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Caregiving is a marathon

  • Miami Herald
  • Published Wednesday, March 13, 2013, at 9:55 p.m.

Caregiving is exhausting. Grueling. Draining. Wearing. Simply strenuous.

There is no other way, no other declarative sentence, to explain it. I, who have long tried to channel the Energizer Bunny, collapse in bed every night, bone-weary but mind racing. I can think only of what was left undone and what is left to do. And the list is long, so very long:

Doctors’ appointments.

New prescriptions or refills.

Emergency room visits.

Internet research.

Phone calls.

More doctors’ appointments.

Hospital stays.

Fights with the insurance company.

Lab work.

More doctors’ appointments.

In many ways, raising five children groomed me for this new phase in life. Now, instead of driving to football practice, I’m chauffeuring The Hubby. In place of homework skirmishes, I battle unresponsive health care workers. In both cases, the stakes are high, the grind intense, the remuneration absent. I’m on call, always – even when I’m at my other job, the real one, the one that pays the bills, the one that gives me an identity.

For the past eight months, since The Hubby went into septic shock and nearly died after an esophageal rupture, the two of us have found ourselves in uncharted waters, navigating undercurrents of doubt and stress and frustration. No markers light the way. The skies are overcast. We are forever in search of answers that don’t exist, solutions that have yet to be discovered.

This comes at a time when, with the last of the kids off to college, we expected to kick up our heels. We never thought one of us would have to worry about health with a capital “H.” That kind of anxiety comes knocking when you’re old, when you’re decrepit, when you’re … well, when you’re not us.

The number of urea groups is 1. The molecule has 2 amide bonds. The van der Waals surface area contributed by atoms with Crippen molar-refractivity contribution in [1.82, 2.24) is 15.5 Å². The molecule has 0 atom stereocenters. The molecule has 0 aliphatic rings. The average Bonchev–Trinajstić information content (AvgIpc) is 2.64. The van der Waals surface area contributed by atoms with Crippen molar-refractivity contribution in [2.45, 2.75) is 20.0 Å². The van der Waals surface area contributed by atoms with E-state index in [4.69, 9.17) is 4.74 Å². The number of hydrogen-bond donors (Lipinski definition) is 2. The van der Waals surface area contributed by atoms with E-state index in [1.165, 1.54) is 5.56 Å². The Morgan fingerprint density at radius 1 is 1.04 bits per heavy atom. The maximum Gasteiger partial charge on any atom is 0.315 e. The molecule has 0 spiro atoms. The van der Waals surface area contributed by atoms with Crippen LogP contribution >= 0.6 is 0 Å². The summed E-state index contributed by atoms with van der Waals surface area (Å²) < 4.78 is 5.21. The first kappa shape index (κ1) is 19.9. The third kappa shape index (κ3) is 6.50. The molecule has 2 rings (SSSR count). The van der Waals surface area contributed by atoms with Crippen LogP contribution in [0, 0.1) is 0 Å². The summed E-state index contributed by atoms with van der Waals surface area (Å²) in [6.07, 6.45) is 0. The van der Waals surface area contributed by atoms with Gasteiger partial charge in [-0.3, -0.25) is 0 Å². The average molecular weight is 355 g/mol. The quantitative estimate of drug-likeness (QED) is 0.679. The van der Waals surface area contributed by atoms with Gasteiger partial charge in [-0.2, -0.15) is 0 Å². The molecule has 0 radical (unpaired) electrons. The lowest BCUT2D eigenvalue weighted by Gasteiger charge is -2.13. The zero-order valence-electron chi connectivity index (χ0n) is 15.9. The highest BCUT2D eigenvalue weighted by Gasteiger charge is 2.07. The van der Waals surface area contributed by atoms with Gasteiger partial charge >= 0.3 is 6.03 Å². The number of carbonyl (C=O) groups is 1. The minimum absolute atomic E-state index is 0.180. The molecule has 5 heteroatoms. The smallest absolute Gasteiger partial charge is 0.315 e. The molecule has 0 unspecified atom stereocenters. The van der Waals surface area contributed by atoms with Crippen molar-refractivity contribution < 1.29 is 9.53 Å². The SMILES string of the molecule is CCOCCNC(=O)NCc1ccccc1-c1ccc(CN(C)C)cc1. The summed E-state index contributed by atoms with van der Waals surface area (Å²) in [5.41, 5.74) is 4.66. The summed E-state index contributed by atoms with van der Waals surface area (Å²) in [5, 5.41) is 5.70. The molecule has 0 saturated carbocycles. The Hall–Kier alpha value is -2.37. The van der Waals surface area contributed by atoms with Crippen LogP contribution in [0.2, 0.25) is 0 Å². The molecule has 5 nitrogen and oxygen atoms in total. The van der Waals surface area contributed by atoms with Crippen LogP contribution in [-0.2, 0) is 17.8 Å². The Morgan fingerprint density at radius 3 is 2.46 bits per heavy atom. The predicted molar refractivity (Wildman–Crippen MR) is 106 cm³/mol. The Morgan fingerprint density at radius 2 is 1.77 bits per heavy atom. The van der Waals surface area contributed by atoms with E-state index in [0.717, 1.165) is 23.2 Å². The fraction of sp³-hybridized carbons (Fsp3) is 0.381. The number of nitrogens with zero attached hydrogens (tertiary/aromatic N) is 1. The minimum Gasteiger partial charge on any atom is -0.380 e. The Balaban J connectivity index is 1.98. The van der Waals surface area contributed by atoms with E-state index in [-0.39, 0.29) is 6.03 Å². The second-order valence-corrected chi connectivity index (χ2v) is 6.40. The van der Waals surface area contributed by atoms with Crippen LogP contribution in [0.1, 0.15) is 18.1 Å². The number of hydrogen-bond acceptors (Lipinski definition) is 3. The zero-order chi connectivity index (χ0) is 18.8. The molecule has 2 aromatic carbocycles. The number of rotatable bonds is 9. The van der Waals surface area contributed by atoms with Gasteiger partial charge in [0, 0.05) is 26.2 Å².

Hands on the wheel of my little wind-whipped boat, I’ve learned some hard lessons along the way. That knowledge curve has been steep, and it has convinced me that what you read about our health system, all those reports about waste and mismanagement and human error and impersonal service, is true. Too true, even when you cross paths with well-meaning people. (Then again, you know how the road to hell is paved, but that’s fodder for another column.)

During The Hubby’s last hospitalization, the second in five weeks, we saw physicians who kept one foot in the room, another in the hallway. They darted away faster than Jamaican sprinter Usain Bolt. The exceptions, and thankfully we were fortunate to have one or two, we welcomed with blaring trumpets.

The nurses were spread too thin, the nutritionist reluctant to come to the room, preferring instead the phone. And when The Hubby was finally allowed to return home, the discharge orders were so confusing, so incomplete, that we concluded that the decade of college we had between us was useless.

So as a caregiver, my responsibilities are clear, my role obvious. I’m an investigative reporter with a touch of in-your-face Geraldo Rivera. I’m lobbyist and advocate, triage nurse, air traffic controller and NASCAR driver. On occasion I whip out my engineering degree in medical devices, earned from the University of Reality.

I’m also not embarrassed to tell The Hubby how lucky he is to have me. (This, after all, is the duty of every wife, regardless of situation.)

The other night, as I sopped up the green stomach juices oozing out of his feeding tube, I looked him straight in the eye and blurted: “It’s a good thing I’m not squeamish, buddy.”

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